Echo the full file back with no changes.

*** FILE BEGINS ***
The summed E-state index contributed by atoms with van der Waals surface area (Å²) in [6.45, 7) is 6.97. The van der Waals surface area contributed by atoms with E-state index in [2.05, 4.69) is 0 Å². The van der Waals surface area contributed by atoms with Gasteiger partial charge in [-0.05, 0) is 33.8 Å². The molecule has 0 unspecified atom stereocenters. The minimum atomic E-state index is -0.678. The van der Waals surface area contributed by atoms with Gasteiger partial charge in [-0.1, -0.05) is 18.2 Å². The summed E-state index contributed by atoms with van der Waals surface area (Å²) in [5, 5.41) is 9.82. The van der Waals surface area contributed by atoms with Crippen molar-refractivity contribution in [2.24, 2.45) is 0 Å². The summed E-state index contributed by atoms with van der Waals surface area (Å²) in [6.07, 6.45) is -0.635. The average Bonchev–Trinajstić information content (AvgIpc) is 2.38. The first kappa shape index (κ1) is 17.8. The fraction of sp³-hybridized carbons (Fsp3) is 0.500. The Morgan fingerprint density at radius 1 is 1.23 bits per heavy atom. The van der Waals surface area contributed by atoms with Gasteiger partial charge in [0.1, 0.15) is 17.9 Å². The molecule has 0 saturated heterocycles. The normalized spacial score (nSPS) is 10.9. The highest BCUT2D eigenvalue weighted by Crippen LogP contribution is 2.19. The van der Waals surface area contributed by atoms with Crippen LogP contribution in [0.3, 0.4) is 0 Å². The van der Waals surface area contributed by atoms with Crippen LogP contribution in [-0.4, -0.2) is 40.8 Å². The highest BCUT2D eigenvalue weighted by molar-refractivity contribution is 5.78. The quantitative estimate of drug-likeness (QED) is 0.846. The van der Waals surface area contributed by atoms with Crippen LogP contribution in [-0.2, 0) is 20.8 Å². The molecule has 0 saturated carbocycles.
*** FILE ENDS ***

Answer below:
The summed E-state index contributed by atoms with van der Waals surface area (Å²) in [6.45, 7) is 6.97. The van der Waals surface area contributed by atoms with E-state index in [2.05, 4.69) is 0 Å². The van der Waals surface area contributed by atoms with Gasteiger partial charge in [-0.05, 0) is 33.8 Å². The molecule has 0 unspecified atom stereocenters. The minimum atomic E-state index is -0.678. The van der Waals surface area contributed by atoms with Gasteiger partial charge in [-0.1, -0.05) is 18.2 Å². The summed E-state index contributed by atoms with van der Waals surface area (Å²) in [5, 5.41) is 9.82. The van der Waals surface area contributed by atoms with Crippen molar-refractivity contribution in [2.24, 2.45) is 0 Å². The summed E-state index contributed by atoms with van der Waals surface area (Å²) in [6.07, 6.45) is -0.635. The average Bonchev–Trinajstić information content (AvgIpc) is 2.38. The first kappa shape index (κ1) is 17.8. The fraction of sp³-hybridized carbons (Fsp3) is 0.500. The Morgan fingerprint density at radius 1 is 1.23 bits per heavy atom. The van der Waals surface area contributed by atoms with Gasteiger partial charge in [0.1, 0.15) is 17.9 Å². The molecule has 0 saturated heterocycles. The normalized spacial score (nSPS) is 10.9. The highest BCUT2D eigenvalue weighted by Crippen LogP contribution is 2.19. The van der Waals surface area contributed by atoms with Crippen LogP contribution in [0.3, 0.4) is 0 Å². The van der Waals surface area contributed by atoms with Crippen LogP contribution in [-0.4, -0.2) is 40.8 Å². The highest BCUT2D eigenvalue weighted by molar-refractivity contribution is 5.78. The quantitative estimate of drug-likeness (QED) is 0.846. The van der Waals surface area contributed by atoms with Crippen LogP contribution in [-0.2, 0) is 20.8 Å². The molecule has 0 saturated carbocycles.